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  • Laura MacNeil Smith


“Lord, we are hungry for you.”

This was the prayer from the lips of a 17 year old prisoner. A young man who has been there since we first started doing prison ministry 3 1/2 years ago. Someone who deeply knows and understands the meaning of hunger.


Haiti has been in crisis since the middle of August. It’s been the slow burn of countless unresolved problems that is now a fire that can’t be controlled. There is barely any gas in the country, which affects everything from groceries stores and businesses cutting back hours or closing down, to sometimes having days without cell phone or internet service at all. If you can manage to find or afford a gallon of gas, it’s usually mixed with water and $20 usd. With roads often blocked by barricades or protests, supplies and goods can’t be transported—it’s been quite a few weeks now since our little grocery store in town has gotten a shipment of food. We are thankful to be in the countryside where we have access to a lot of locally grown produce at the market but prices have skyrocketed. People can’t afford to live. Things you wouldn’t expect to run out of are getting more difficult to find, like propane for cooking or treated drinking water. School continues to be postponed. The gangs hold all the weapons and all the power.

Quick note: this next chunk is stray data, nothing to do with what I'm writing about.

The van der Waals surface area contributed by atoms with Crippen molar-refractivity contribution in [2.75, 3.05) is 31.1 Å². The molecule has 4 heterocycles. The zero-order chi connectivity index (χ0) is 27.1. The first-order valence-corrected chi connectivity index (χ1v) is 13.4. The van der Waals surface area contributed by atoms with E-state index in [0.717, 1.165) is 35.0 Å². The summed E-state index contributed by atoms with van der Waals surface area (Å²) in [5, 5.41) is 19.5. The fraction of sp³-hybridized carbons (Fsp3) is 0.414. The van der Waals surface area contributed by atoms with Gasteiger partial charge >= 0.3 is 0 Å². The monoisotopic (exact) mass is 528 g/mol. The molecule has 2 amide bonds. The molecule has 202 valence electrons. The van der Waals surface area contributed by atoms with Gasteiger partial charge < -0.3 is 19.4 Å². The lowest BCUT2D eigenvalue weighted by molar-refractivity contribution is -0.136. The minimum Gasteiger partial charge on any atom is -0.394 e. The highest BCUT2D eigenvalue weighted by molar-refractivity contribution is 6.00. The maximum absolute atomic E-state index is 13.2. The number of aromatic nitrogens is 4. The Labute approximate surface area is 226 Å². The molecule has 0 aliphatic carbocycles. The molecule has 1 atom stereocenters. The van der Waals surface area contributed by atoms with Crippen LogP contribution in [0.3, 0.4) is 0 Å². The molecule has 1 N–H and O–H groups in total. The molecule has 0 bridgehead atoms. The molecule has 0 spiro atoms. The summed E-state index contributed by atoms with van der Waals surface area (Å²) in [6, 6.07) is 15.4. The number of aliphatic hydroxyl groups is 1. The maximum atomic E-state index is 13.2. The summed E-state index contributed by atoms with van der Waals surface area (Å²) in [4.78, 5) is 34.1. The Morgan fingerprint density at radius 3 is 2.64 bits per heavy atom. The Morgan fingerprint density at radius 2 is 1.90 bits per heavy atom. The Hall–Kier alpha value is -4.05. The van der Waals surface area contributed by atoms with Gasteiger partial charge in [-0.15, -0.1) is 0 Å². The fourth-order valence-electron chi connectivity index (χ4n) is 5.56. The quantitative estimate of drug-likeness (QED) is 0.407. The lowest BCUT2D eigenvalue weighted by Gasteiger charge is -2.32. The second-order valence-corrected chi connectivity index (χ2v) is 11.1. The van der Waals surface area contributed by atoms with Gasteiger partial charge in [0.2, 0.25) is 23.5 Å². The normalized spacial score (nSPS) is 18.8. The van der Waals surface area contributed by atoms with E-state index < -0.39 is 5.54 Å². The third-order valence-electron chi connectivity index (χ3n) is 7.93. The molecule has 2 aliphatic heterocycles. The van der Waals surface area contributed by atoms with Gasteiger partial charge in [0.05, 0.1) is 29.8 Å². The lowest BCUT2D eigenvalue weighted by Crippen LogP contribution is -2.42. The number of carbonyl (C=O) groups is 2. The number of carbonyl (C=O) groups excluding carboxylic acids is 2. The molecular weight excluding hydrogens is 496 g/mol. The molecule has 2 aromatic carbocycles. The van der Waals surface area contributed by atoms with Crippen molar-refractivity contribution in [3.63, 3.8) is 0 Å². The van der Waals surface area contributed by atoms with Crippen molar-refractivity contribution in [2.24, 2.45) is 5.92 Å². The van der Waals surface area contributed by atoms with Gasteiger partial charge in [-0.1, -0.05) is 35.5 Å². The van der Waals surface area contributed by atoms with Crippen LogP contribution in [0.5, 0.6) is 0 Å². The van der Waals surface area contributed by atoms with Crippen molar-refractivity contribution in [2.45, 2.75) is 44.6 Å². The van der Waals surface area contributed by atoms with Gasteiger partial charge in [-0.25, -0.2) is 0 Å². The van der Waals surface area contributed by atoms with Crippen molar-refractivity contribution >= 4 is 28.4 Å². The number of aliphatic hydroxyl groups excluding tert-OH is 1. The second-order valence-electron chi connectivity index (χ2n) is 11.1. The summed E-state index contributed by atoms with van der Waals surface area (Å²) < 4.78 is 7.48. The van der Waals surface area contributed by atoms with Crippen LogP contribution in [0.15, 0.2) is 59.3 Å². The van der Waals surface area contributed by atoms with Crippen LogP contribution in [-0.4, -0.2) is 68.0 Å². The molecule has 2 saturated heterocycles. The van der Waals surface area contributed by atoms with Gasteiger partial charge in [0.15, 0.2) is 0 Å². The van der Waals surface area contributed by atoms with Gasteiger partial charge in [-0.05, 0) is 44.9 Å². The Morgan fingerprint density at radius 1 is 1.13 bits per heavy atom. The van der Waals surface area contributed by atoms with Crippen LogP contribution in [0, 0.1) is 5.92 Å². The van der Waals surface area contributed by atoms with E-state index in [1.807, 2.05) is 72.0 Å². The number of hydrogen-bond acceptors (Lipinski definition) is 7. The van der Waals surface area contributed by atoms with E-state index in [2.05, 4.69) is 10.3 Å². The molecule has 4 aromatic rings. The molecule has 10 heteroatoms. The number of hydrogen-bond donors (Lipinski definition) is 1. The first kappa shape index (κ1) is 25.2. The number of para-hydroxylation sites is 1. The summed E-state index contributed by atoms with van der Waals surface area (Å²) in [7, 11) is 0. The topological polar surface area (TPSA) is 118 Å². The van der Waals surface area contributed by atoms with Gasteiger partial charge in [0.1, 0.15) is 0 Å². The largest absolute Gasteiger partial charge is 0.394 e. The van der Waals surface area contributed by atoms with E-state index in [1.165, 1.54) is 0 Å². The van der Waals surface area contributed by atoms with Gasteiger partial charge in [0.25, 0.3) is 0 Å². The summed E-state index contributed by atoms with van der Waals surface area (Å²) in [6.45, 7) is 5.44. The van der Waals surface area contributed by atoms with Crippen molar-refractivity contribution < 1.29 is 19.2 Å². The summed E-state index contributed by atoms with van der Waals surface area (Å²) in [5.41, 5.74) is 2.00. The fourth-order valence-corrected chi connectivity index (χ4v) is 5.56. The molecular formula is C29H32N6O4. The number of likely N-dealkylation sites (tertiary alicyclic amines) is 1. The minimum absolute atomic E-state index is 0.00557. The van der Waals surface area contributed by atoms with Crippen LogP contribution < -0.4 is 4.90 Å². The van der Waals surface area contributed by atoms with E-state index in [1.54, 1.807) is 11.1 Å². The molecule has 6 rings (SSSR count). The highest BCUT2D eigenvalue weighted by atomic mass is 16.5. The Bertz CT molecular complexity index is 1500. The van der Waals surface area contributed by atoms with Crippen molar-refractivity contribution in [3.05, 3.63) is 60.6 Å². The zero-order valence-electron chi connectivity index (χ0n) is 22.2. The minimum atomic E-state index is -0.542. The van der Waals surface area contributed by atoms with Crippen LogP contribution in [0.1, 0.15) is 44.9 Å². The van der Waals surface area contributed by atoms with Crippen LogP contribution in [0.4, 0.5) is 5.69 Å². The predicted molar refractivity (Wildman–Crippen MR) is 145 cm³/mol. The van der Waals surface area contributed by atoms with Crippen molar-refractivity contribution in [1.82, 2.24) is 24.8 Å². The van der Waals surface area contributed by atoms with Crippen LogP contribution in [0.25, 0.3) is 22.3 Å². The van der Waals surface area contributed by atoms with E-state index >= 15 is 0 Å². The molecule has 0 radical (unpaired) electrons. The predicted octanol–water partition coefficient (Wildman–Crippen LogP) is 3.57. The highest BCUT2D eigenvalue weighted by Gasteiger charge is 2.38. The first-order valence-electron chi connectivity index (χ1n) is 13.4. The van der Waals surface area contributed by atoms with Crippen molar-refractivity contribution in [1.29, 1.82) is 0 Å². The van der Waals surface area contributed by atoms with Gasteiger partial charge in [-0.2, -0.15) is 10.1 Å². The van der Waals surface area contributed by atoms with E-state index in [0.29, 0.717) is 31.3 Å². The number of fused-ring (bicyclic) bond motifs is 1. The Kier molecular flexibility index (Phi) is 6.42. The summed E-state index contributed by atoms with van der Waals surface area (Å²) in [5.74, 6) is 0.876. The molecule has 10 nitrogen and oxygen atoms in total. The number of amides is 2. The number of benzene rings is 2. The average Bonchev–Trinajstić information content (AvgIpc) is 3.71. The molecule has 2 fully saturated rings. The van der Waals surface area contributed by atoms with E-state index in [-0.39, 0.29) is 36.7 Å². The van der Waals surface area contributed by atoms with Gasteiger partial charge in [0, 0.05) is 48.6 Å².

Are you overwhelmed yet?

I know I sure am.

I have never been a fan of concentrating on the problems or sensationalizing the difficulties—that is not my MO, however the world needs to open their eyes to what is going on here. In the almost 9 years that I’ve called Haiti home, I have never seen conditions quite this bad. That's the hard truth I've been struggling to put into words these past few weeks. This is a time of crisis.

Crisis begs us to believe everything has changed and we must put our purpose and our calling on pause. It puts stress and pressure on us to constantly take action instead of being still before the Lord. But in reality, we don’t need to throw everything away. In fact, our calling shouldn't be discarded or disregarded.

These are the anchors that hold.

It’s true even more so now.

We can be tempted to throw everything out the window when crisis comes, instead of battening down the hatches, setting up camp and holding on to what we know to be true.

The temptation is there to slow down. It would be so easy for us to stop doing ministry right now. To say that things are twice as expensive or that it takes twice as much effort to keep doing what we were doing before, but that is my selfishness speaking, not the Lord. The word from the Lord was very clear to both Matthew and I.

Keep going.

Things are hard, but my calling hasn’t changed.

My purpose hasn’t changed.

Now more than ever, we need to keep going.

Encouragement and provision come daily, in tiny moments. Like Manna from Heaven.

It just might be a really great evening at community Bible study, singing and growing together. Or a successful trip into town without hitting any roadblocks.

Or one of our neighbors, who isn’t a christian praying out loud to open one of our programs.

Or hearing the raw faith of a young man in prison.

And if that young man can still pray and hunger for the Lord in the midst of his situation, then so can we.


May our hunger for the Lord never stop.

May the problems and difficulties of the moment never block the road He has asked us to walk down.

May we stay anchored to our purpose in times of crisis.

May we have the courage to keep going.

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